You can add a new entry to the long list of problems that can be solved by robots: arranging tables in a conference room. On my personal workplace hassle scale, I'm not sure that moving conference room furniture ranks much above "occasional nuisance." But Yukiko Sawada and Takashi Tsubouchi at the University of Tsukuba, Japan, evidently find shoving tables to be an unappealing task for humans. So they built a room that could re-arrange itself.
In this case, the tables are the robots. Select the arrangement you want from a graphical interface, and the tables will move to their new locations. The movement is monitored by an overhead camera with a fish-eye lens, and the software uses a trial-and-error approach to determine the best sequence of motion. But it's best to see the room in action for yourself. Check out the video the researchers presented at ICRA earlier this month.
In the paper, the authors explained the rationale for the project:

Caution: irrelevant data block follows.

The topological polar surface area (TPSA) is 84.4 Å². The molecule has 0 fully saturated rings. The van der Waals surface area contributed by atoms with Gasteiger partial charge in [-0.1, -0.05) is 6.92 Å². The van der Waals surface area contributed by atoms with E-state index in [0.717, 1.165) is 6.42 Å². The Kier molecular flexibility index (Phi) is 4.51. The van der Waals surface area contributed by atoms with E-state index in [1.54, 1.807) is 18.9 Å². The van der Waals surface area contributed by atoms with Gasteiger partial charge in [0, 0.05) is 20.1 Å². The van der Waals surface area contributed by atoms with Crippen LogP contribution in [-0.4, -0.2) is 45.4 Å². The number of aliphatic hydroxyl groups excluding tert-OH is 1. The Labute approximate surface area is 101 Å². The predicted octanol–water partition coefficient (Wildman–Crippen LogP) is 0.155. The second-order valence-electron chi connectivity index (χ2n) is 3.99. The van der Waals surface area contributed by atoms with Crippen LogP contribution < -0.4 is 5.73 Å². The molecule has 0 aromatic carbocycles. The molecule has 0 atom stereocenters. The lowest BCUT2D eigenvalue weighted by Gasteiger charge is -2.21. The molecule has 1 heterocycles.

In these days, at conference rooms or event sites, people arrange tables to desired positions suitable for the event. If this work could be performed autonomously, it would cut down the man power and time needed. Furthermore, if it is linked to the Internet reservation system of the conference room, it would be able to arrange the tables to an arbitrary configuration by the desired time.
I'm not sure the cost and complexity of such a system could ever be low enough to be practical, but there's definitely something fun about watching the tables reconfigure themselves. And if you already have autonomous, why not go all the way and add a reconfigurable wall?
Joshua J. Romero is a software developer and journalist. A former IEEE Spectrum senior editor, he holds a bachelor’s degree in astronomy and physics from the University of Arizona and a master’s in journalism from New York University.